SINER: I asked him where he might keep them and he said he didn't remember. I said, "See if you can because it is important to try to get a hold of them." I was out there with another friend of his, Bob, I can't remember his name, but we went out to see him at this rest home. I would suggest that you try to locate Gonin's daughter in England. You might try the British Medical Association.
68. HUBBARD: Well, the story that I had was that the microscope was later sent to the London School of Tropical Medicine. But I am going to take the information that you have given me. Mr. Siner you are potentially a most important person for the reconstruction and the recovery of all of this material and if you would jot down from time to time whatever you can recall.
SINER: Tell me how to get a hold of you. Address exchanges follow.
69. HUBBARD: Mr. Siner, I can only tell you in the plainest of language that I am most determined to try to get this microscope system recovered and the principle of it, the principle elucidated by competent optical experts. So far my experience with them has been that they are skeptical at the politest. But the facts are the photographs that were published back then, one of them and maybe two of them, are indisputably beyond the capability of any resolution that was available at that time, and they have been confirmed by electron microscopy since then. Now I have a project that I am trying to get off the ground in aging. I think that I know what one of the two fundamental common denominators in aging, in all forms of biological aging, not just humans or animals or vertebrates, but in all forms of aging, I think I know what one of these common denominators is. To do the experimental work that is needed to be done a microscope, an inverted microscope, with the capabilities which Rife's microscope had, would be very, very helpful. I wouldn't be able to do much of the research without this microscope. But if I had the microscope it would help a great deal. Now Rife's microscope, the way he had it designed, in my opinion, today could not be considered a very highly un-productive microscope. It would be very difficult to get a lot of work out of it compared with a lot of the microscopes that you can buy, either Zeiss of Germany or Nikkon of Japan. What we need is an inverted microscope, something like the Zeiss Axiomat. I don't think there is a chance in the world of getting anything that would be patentable. I forgot to tell Dr. Gross this last night. But we looked into it and I don't think there is any remote possibility of getting anything that could be patented so there is nobody who is going to make any money on it. And this is where Crane is suffering from a delusion that somehow or other he is going to make some money out of this. And nobody is going to make any money out of it. In fact, what I will try to eventually do is get the NIH to make contract to reimburse the expenses of a microscope manufacturer to produce this microscope. Nobody can make any money on it, or any real money.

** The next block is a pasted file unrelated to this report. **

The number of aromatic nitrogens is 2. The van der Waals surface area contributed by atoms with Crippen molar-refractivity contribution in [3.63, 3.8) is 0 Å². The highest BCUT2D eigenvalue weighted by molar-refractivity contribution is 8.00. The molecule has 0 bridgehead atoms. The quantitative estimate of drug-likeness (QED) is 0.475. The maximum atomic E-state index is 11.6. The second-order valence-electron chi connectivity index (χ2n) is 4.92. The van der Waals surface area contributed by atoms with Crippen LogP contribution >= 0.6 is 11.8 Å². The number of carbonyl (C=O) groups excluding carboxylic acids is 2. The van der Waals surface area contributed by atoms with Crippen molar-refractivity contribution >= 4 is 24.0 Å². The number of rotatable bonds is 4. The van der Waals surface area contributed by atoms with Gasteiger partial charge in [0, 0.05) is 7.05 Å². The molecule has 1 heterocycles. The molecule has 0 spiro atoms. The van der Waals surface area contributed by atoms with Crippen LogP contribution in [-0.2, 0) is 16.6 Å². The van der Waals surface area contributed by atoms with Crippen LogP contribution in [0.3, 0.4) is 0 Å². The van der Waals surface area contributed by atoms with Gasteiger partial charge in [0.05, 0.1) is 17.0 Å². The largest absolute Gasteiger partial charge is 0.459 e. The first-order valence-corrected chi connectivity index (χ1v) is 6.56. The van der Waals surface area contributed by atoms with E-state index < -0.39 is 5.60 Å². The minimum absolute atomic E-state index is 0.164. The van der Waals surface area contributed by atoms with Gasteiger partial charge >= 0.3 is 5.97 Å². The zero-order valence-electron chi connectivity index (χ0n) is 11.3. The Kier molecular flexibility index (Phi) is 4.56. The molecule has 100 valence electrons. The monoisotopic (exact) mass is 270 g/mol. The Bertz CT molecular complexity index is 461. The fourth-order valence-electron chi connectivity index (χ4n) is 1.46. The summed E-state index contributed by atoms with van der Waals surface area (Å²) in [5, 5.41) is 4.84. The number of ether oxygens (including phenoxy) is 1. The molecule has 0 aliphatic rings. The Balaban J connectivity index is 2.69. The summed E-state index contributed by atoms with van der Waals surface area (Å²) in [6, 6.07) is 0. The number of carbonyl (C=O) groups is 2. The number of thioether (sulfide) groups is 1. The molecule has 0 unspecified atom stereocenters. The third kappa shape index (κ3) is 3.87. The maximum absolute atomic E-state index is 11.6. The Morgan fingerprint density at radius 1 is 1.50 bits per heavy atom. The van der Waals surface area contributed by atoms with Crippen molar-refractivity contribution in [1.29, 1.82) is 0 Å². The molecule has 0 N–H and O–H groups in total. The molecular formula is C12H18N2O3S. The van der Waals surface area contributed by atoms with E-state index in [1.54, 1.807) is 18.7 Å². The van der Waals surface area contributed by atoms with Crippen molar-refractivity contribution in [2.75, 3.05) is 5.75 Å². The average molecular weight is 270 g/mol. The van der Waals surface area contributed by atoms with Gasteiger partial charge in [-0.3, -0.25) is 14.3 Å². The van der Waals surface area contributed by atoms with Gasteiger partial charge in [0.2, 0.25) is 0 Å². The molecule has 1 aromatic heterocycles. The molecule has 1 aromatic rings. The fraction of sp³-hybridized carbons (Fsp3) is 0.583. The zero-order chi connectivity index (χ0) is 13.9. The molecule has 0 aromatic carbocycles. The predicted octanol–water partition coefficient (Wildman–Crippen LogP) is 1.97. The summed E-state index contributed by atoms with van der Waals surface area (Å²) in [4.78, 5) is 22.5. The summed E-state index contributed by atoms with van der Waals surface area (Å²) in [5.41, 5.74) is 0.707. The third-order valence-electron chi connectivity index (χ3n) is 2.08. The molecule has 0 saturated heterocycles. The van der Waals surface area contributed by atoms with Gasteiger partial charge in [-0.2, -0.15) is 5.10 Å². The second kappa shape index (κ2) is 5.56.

SINER: That's right.
70. HUBBARD: But its potential in biological and in pathological research is very great. So this is where the ball lays now, and do warn Dr. Gross if you talk with him about this matter of the litigation.
Siner: Yes, well we want to have absolutely nothing to do with this man, Crane, in any way shape or form. I don't want any contact with him or anything to do with him.
71. HUBBARD: Well I don't blame you. I don't have to worry too much because he would have to have something really very good to get to me here in New York. I have no fear here. But I did take away a lot of photographs, which he gave me. He treated me, I must say, Mr. Crane treated me, while I was there, he treated me with every courtesy nearly that I could ask for. There was nothing that he did to me personally that I could object, but it was quite clear to me what some of the limitations were the he has and which he has in his thinking. Well, I will send you a copy, and I will also send a letter to Gross, with a reprint of this article and some photographic reproductions of the microorganisms.
SINER: It might jar my memory loose on some other items of importance.
72. HUBBARD: Yes, well any help that you can get. If you can get the help of Kendall's daughter it would be of an enormous help.
SINER: I'll see what I can do doctor. And as I say, if you have something back there in Buffalo where I could be of some real assistance, not just talking. I'd be very happy to come back in the interests of your project and my memories of dear Dr. Rife.